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Opinion

Syria – another sign that US needs to recalibrate Middle East policy

As the US backs into Syria and other Mideast crises, China is proactively and strategically engaging in the region. Its actions point out what America has to lose if it continues to hesitate in the Middle East.

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Despite the homegrown attempts of Arab societies in recent years to shed corrupt and repressive regimes for democracy, the region has neither the structures nor conditions to build stable democracies and vibrant free economies on its own. It has no regional trade and development communities to prop up transitioning national economies or security institutions to counter Islamist extremism or sectarian flare-ups.

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Nor do the national security forces cobbled together by departing US forces in Iraq and Afghanistan engender confidence. April was Iraq’s most violent month since 2008. Relations between Afghanistan and Pakistan are deteriorating quickly.

In Syria, meanwhile, President Obama’s red line seems only to have delayed inevitable and necessary decisions by the United States, France, and Britain about whether to arm the rebels, impose a no-fly zone, or take out the regime’s air force capability. Israel’s recent airstrikes in Syria, reportedly to destroy Iranian missiles potentially bound for Hezbollah in Lebanon, reflect growing concern over arms shipments from Tehran to Damascus and growing evidence of participation in the conflict by Hezbollah and other Islamist extremists.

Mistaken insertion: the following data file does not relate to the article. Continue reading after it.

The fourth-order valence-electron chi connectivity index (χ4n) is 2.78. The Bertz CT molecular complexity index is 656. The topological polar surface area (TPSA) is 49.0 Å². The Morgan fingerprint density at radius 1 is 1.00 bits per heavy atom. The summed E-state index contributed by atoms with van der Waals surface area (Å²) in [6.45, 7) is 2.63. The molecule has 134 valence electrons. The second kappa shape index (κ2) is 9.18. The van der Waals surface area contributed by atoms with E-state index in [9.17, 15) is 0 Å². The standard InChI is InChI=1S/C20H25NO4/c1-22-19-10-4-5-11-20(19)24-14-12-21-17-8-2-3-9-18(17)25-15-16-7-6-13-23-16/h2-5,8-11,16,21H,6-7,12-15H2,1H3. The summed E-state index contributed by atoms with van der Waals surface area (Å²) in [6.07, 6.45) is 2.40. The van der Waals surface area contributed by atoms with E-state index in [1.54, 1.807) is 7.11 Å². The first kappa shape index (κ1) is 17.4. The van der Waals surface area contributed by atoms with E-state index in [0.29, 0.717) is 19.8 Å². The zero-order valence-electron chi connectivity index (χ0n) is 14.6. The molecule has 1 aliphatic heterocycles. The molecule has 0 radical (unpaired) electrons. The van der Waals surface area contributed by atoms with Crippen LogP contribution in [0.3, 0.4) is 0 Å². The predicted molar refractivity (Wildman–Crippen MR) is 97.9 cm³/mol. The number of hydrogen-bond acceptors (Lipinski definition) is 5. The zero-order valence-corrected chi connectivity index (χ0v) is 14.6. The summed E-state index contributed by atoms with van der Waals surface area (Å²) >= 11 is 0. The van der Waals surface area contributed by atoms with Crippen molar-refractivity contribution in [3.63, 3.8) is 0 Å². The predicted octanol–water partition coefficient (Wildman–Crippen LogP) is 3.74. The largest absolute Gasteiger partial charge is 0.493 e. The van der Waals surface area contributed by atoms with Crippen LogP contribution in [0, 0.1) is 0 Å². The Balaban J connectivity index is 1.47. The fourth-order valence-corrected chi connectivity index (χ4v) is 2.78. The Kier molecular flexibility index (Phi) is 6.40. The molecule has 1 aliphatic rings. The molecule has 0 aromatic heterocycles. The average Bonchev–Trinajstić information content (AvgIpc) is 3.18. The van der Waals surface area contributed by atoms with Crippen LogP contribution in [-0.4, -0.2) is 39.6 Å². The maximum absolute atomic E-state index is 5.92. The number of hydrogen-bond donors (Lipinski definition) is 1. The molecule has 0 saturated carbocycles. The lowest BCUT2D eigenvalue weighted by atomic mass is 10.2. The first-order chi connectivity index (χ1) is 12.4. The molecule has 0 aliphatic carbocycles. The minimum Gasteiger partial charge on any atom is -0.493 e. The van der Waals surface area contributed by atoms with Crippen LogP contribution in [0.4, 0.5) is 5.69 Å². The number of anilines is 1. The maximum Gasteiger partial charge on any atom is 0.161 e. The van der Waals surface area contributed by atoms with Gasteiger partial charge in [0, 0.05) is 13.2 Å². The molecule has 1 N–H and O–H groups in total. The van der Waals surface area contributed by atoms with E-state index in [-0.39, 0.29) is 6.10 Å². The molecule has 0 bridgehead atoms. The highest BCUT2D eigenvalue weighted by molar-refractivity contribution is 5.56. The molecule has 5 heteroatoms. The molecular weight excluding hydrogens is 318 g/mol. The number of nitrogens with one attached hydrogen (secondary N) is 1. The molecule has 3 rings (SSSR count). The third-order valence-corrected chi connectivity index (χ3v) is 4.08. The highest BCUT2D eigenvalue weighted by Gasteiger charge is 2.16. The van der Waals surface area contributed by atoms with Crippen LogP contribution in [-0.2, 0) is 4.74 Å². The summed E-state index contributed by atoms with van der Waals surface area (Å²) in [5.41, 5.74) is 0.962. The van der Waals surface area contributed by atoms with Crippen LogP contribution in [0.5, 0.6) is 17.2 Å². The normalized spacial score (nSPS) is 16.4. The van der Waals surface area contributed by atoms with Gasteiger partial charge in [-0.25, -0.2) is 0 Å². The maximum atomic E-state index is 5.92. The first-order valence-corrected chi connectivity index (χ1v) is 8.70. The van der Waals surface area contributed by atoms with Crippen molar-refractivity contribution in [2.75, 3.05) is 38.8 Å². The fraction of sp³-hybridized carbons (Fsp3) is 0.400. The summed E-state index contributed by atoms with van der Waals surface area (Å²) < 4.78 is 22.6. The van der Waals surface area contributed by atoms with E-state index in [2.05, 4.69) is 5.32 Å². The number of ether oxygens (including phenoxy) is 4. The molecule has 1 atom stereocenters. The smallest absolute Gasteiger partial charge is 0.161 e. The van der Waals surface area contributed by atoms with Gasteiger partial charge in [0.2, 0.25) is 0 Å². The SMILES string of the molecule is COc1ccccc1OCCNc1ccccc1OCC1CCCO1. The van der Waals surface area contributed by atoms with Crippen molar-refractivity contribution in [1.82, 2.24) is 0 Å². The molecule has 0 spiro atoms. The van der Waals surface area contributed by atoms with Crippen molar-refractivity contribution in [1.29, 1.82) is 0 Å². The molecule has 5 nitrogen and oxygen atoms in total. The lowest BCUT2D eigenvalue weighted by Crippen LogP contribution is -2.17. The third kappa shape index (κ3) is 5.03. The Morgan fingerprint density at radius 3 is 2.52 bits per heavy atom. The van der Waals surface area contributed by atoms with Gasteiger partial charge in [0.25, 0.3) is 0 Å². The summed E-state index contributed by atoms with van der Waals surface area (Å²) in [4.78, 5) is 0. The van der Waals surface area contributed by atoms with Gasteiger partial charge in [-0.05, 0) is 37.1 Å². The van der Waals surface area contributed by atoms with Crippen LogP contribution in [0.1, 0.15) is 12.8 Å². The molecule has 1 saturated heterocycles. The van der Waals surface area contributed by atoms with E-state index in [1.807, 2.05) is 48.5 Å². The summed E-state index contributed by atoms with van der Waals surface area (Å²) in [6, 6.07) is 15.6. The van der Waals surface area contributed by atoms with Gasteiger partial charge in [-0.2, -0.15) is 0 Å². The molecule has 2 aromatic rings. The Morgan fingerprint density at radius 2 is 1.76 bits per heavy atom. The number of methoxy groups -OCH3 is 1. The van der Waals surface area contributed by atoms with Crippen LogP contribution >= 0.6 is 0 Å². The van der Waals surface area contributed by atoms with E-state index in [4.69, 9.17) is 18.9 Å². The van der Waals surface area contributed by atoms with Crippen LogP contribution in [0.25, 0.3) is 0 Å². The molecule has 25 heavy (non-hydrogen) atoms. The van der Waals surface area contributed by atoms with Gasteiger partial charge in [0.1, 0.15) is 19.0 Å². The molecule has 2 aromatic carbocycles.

As the US backs into Syria and other Mideast crises, meanwhile, China is proactively and strategically engaging in the region. Its actions point out what America has to lose if it continues along its present course.   

In his new book, “The Dispensable Nation,” Vali Nasr, a senior adviser to the late Richard Holbrooke, special representative to Afghanistan and Pakistan during most of Mr. Obama’s first term, eloquently argues that departing from the Middle East would put Washington at a significant disadvantage with Beijing.

“The Middle East remains the single most important region of the world – not because it is rich in energy, or fraught with instability and pregnant with security threats, but because it is where the great power rivalry with China will play out and where its outcome will be decided,” Mr. Nasr writes. “The various strands of our Middle East Policy – in Afghanistan and Pakistan, with regard to Iran and the Arab Spring – already intersect with our broader interests with regard to China.”

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